In an interview with The Esports Observer, Psyonix vice president of publishing Jeremy Dunham says that the studio has considered a franchising model for Rocket League esports. However, he didn’t make any definitive statements regarding the studio’s plans.
“We’ve been evaluating that for a while now and whether or not we do it is still a question for another time, but it’s definitely something we’ve talked about,” said Dunham. “It’s something the [team] organizations have been interested in, but there’s no outright evidence that says that is the only way to go.”
Franchise models are used in Riot Games’ League of Legends Championship Series and European Championship, as well as Activision Blizzard’s Overwatch League and Call of Duty League. Not every league has a city-based approach. However, all of them require a significant financial buy-in from teams that secures their continued spot in the league regardless of performance.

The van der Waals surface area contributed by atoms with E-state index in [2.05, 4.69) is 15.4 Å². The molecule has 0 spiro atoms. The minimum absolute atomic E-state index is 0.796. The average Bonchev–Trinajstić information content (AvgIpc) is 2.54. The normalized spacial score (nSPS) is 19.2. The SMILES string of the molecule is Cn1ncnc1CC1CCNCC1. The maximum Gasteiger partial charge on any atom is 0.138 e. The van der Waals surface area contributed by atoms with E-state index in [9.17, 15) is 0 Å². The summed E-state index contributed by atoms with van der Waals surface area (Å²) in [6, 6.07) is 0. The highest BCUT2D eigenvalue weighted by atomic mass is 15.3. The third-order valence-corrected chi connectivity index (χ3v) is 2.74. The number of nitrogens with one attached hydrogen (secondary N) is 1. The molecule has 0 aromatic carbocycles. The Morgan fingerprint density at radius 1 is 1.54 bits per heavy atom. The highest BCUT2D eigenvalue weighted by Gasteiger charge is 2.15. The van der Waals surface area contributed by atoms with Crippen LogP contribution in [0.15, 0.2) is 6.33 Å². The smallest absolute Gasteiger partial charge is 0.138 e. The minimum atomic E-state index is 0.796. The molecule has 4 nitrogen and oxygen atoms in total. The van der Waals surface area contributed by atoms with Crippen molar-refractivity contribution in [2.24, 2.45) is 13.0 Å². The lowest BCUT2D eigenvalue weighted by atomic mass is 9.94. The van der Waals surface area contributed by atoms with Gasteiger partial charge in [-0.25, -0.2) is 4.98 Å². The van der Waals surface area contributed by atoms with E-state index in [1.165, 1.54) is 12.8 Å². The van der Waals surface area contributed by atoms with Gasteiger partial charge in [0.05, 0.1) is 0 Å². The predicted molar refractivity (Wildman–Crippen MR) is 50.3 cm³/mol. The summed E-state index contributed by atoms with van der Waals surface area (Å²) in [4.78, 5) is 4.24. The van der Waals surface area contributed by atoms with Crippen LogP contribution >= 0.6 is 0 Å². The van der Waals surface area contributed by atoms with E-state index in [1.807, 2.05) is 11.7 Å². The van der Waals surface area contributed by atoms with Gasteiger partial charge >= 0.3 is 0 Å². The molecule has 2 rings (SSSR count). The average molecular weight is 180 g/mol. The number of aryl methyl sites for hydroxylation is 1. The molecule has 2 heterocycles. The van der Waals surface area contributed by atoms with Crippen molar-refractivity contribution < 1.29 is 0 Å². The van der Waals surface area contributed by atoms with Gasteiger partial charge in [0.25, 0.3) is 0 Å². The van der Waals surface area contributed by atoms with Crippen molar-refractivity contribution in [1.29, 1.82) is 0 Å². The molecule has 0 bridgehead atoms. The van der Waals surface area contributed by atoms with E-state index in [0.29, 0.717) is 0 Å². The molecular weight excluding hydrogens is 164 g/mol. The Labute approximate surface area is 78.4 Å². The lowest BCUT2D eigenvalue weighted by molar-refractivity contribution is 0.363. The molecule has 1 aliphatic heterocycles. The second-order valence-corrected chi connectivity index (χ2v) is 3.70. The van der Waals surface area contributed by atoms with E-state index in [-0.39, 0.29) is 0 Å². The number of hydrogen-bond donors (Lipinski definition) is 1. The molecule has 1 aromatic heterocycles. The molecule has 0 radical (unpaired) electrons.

“Franchising is a big question with a lot of implications and potentially new investors and voices added to the mix, so before you want to take on something like that, you want to be sure that is the [desired] direction,” Dunham added.
The downside of franchising is that is essentially closes off the competitive scene. Organizations that don’t get into the franchised league are typically forced to exit the game due to lack of access and resources, as seen with 100 Thieves and the Call of Duty League. Also, organizations in the league hold the rights to the spot—not the roster itself. That’s much different than in the current Rocket League Championship Series, which is not franchised and has a relegation system for potentially dropping weaker teams.
For Dunham’s full comments and perspective from Complexity founder and CEO Jason Lake, read the full original article at The Esports Observer.